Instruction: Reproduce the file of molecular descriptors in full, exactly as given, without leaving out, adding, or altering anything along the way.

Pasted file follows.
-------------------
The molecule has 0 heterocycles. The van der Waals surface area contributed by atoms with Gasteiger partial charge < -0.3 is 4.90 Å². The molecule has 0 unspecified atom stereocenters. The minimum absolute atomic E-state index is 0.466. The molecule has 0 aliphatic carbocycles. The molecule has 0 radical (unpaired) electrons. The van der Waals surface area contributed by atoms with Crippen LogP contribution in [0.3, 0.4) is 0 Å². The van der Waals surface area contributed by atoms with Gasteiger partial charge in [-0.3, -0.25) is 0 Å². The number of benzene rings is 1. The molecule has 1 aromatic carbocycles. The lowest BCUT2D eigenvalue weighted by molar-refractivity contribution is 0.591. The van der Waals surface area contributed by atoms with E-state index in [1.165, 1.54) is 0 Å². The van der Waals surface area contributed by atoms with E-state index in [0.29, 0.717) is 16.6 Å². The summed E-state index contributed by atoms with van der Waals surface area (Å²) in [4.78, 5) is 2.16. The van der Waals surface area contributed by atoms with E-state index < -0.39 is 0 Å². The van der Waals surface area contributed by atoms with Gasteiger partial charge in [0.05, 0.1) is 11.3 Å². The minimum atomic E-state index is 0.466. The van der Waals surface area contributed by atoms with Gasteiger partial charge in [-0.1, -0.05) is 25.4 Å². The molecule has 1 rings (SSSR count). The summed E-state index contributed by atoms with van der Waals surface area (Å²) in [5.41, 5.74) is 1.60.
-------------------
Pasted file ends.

The molecule has 0 heterocycles. The van der Waals surface area contributed by atoms with Gasteiger partial charge < -0.3 is 4.90 Å². The molecule has 0 unspecified atom stereocenters. The minimum absolute atomic E-state index is 0.466. The molecule has 0 aliphatic carbocycles. The molecule has 0 radical (unpaired) electrons. The van der Waals surface area contributed by atoms with Crippen LogP contribution in [0.3, 0.4) is 0 Å². The van der Waals surface area contributed by atoms with Gasteiger partial charge in [-0.3, -0.25) is 0 Å². The number of benzene rings is 1. The molecule has 1 aromatic carbocycles. The lowest BCUT2D eigenvalue weighted by molar-refractivity contribution is 0.591. The van der Waals surface area contributed by atoms with E-state index in [1.165, 1.54) is 0 Å². The van der Waals surface area contributed by atoms with E-state index in [0.29, 0.717) is 16.6 Å². The summed E-state index contributed by atoms with van der Waals surface area (Å²) in [4.78, 5) is 2.16. The van der Waals surface area contributed by atoms with E-state index < -0.39 is 0 Å². The van der Waals surface area contributed by atoms with Gasteiger partial charge in [0.05, 0.1) is 11.3 Å². The minimum atomic E-state index is 0.466. The van der Waals surface area contributed by atoms with Gasteiger partial charge in [-0.1, -0.05) is 25.4 Å². The molecule has 1 rings (SSSR count). The summed E-state index contributed by atoms with van der Waals surface area (Å²) in [5.41, 5.74) is 1.60.